In the context of our developments, we use an approved dynamometer that provides crucial information about our engines. In particular, this measurement tool provides a graphical representation of two key aspects in the form of curves: torque, measured in Newton-meters, and power, expressed in horsepower.
As illustrated on the graph, the white curves reflect the original power and torque of the vehicle, while the golden curves represent the values after WOT1 reprogramming. The continuous curves indicate power, while torque is expressed in dashed lines.
To better understand these curves, let's take the example of a bicycle. Power can be compared to the speed at which you pedal, indicating how quickly you turn the pedals. In other words, the faster you pedal, the more power you generate.
On the other hand, torque represents the force applied to push the pedals. If you exert a great force to turn the pedals, you generate high torque. In this perspective, various scenarios can unfold. You have the option to pedal quickly while applying considerable force, or to do it slowly with less force.
Returning to the automotive world: before the advent of turbocharged engines, increasing power required an increase in engine displacement. This increase was generally linear and resulted in a common ratio of 100 Nm per liter.
The introduction of turbos revolutionized the game by allowing increased torque generation from the lowest RPMs, resulting in better responsiveness and therefore increased driving pleasure. Today, a turbocharged engine offers torque from low RPMs and power at high RPMs. Depending on the engine size and turbo selection, the curves can vary considerably.
It is equally essential to consider the shape of the curve. A smooth and well-filled curve will provide excellent performance at all RPMs. If we only focused on the numbers, it would also be possible to achieve the same performance on a torque or power peak over a short period; this would result in something fleeting and less enjoyable in daily use.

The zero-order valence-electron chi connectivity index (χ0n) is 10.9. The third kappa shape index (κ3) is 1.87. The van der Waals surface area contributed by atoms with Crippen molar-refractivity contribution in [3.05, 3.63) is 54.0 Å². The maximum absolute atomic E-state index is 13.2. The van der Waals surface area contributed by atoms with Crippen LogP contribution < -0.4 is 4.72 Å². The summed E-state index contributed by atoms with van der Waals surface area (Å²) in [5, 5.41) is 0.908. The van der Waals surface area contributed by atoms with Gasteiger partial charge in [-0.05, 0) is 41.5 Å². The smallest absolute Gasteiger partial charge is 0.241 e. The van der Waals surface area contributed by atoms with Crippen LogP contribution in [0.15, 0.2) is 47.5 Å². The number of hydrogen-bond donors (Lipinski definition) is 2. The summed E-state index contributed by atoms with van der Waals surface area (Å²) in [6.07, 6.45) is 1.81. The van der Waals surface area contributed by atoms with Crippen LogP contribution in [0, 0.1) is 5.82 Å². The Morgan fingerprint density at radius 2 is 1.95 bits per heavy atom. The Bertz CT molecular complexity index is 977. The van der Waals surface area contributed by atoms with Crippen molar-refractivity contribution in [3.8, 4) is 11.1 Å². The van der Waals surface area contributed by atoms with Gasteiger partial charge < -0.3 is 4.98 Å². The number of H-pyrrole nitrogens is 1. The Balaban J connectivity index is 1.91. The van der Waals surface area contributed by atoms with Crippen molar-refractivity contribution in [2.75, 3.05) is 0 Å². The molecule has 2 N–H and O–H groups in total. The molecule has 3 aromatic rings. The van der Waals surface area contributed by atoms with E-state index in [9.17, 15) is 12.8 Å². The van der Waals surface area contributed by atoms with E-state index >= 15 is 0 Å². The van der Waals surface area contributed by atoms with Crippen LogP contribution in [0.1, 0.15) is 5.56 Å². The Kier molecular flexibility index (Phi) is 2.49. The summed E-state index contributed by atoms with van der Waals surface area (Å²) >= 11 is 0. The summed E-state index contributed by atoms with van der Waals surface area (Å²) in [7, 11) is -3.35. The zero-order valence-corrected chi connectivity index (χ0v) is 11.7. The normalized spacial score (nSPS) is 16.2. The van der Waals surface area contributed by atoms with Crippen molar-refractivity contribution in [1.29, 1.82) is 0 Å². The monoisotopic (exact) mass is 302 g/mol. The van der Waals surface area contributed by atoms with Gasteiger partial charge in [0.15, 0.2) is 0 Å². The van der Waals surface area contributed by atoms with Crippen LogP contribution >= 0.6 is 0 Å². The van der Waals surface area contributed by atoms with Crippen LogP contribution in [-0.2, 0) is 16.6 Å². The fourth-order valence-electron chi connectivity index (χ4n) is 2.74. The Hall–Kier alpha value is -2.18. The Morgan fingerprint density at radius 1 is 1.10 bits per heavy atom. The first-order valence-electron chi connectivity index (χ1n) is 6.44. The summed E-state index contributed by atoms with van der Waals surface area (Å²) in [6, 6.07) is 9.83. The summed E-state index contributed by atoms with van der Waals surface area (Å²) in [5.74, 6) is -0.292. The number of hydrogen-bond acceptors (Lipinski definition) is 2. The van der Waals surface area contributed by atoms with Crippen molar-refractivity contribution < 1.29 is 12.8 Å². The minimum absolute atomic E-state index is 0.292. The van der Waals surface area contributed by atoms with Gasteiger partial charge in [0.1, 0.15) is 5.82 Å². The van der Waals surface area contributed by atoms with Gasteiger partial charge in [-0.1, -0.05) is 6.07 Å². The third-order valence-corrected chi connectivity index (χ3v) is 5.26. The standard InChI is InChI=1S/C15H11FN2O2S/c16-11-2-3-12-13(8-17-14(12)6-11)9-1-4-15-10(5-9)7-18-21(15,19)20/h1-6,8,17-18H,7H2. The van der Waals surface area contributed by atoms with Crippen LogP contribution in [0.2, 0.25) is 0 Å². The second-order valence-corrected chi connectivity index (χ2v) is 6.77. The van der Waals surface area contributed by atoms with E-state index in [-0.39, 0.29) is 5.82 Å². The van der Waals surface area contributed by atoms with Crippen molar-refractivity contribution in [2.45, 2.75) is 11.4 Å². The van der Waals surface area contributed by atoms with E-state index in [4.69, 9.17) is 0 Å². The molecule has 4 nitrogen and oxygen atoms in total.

Although power and torque curves highlight a vehicle's power and torque, many factors we work on are not explained due to their difficulty in being measured. "Drivability," defining the vehicle's behavior in daily use, is one of these elements. It determines if a vehicle is enjoyable to drive. For example, if torque manifests abruptly at the slightest touch of the accelerator, although felt, it can be uncomfortable in daily use and potentially detrimental to the mechanics.
This is why, beyond the displayed performances, WOT operates in an OEM+ (Original Equipment Manufacturer plus) philosophy, seeking to offer the same experience as if the manufacturer installed a more powerful engine under the hood. We also invite you to read our article on this subject: https://www.wot.lu/en/news/la-qualite-wot-dans-un-esprit-oem.
In summary, power is associated with speed, while torque is linked to force. In the automotive context, these two concepts are essential to understand the engine's operation and evaluate its performance. An engine can be powerful if it runs quickly, and it can have high torque if it can provide great force. At WOT, our goal is to optimize efficiency and uniformity while respecting the parameters set by the manufacturer. To achieve this, we strive to reach maximum torque as quickly as possible and maximum power at an advanced stage, ensuring the widest possible range of use. This approach results in a vehicle that is both powerful and remarkably consistent.